Book Review: The Rise of a Prairie Statesman
by Thomas J. Knock
Princeton University Press, 2016
Considering the incredibly long and deep shadow George McGovern has cast over the last half-century of Democratic politics, a book like Thomas Knock’s new The Rise of a Prairie Statesman (the first volume in projected two-volume “Life and Times”) feels long overdue. And yet by its very nature, this first volume, which covers McGovern’s life from his boyhood in small-town South Dakota during the Great Depression to his surprising insurgent performance at the 1968 Democratic National Convention in Chicago, is necessarily more the study of a man than a statesman; McGovern’s historically quixotic 1972 presidential campaign, hamstrung at the time by McGovern’s choice of deeply problematic Senator Tom Eagleton as his running mate now all but lost the dolorous memory of Richard Nixon’s subsequent landslide victory, is still on the distant horizon when The Rise of a Prairie Statesman comes to an end.
McGovern led such a colorful early life, and Knock is such a skilled and easily eloquent storyteller, that readers won’t care in the slightest that this book is a 500-page first part rather than a 1000-page behemoth complete biography. In every way, this book should fail – it’s a long and extremely detailed story of an intelligent, entirely honorable politician who tried to reach the Oval Office but didn’t make it, a politician who spent his whole life urging common decency, reflection, peace, and compassion. The book should almost immediately devolve into either microfiche-supported tedium or treacly preaching. And yet, in every way, the book succeeds. This is political writing – and life-writing – of the first order.
Knock mentions the source of McGovern’s appeal at that 1968 convention, and the list will strike any watcher of the viperous 21st century American political landscape as almost impossibly quaint: “… he greatly benefited also from having the courage of his convictions, a dedicated state organization, a national standing, and a pleasing personality.” Readers watch all those factors develop and deepen over the course of the book as Knock relates McGovern’s upbringing, schooling, extreme heroism during the Second World War, and career in Congress, were he gained a measure of fame as an increasingly outspoken opponent of the war in Vietnam, a subject on which he was uncomfortably far-seeing:
Even before Kennedy’s assassination, McGovern began to worry about the country’s deepening involvement in Vietnam. American resources were being used to “suppress the very liberties we went in to defend,” he said in September 1963. “The trap we have fallen into there will haunt us in every corner of the globe.” (Decades later Senator Bob Dole would remark, “I guess George knew something the rest of us didn’t.”)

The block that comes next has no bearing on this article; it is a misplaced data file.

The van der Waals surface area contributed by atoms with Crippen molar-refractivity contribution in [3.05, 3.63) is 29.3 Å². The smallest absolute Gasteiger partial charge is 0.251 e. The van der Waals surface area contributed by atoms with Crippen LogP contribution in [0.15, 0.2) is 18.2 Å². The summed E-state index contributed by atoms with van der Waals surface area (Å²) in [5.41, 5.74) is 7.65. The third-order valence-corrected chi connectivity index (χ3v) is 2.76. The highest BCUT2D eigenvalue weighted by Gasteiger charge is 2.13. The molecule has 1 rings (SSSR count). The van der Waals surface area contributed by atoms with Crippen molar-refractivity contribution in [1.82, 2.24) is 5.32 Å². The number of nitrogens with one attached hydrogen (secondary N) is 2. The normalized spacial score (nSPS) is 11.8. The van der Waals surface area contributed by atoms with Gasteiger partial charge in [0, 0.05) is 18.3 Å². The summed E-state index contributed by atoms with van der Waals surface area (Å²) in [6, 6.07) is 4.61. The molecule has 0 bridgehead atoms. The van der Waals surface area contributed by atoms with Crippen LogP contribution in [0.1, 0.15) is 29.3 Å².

All the towering figures of 20th century American politics stride across the stage of Knock’s story, from Franklin Roosevelt and Harry Truman to Nixon and the Kennedy brothers, and throughout, our author displays time and again a talent for character-illustrating quotes, as when McGovern meets with President Johnson in the Oval Office in March of 1965:
“George, you know what they [the Communists, one presumes] want?” he asked. “They want to take over the world. Vietnam is the very first point. We’re not going to let them do it.” McGovern refuted this article of faith. Ho Chi Minh was nobody’s stooge, and the Chinese and Vietnamese had hated each other for centuries, he said. Ho the nationalist might well serve as a barrier against Chinese expansion. “Goddamn it, George, don’t give me another history lesson,” Johnson once more cut in. “I’ve got a drawer full of history lessons over there from Mansfield, another professor. I don’t have time to be sitting around this desk reading history books!”
The particular strand of progressivism championed – and embodied – by McGovern took its share of body-blows during the tumultuous years covered by Knock’s final chapters, and that progressivism is today all but extinct in the power culture of contemporary Washington. This makes the first volume of Knock’s project curiously thrilling reading, just as it will make the second volume almost unbearably saddening. This is as much a testament to Knock’s gifts as a writer and historian as it is to the clear-eyed vision of George McGovern; the man has found his ideal chronicler.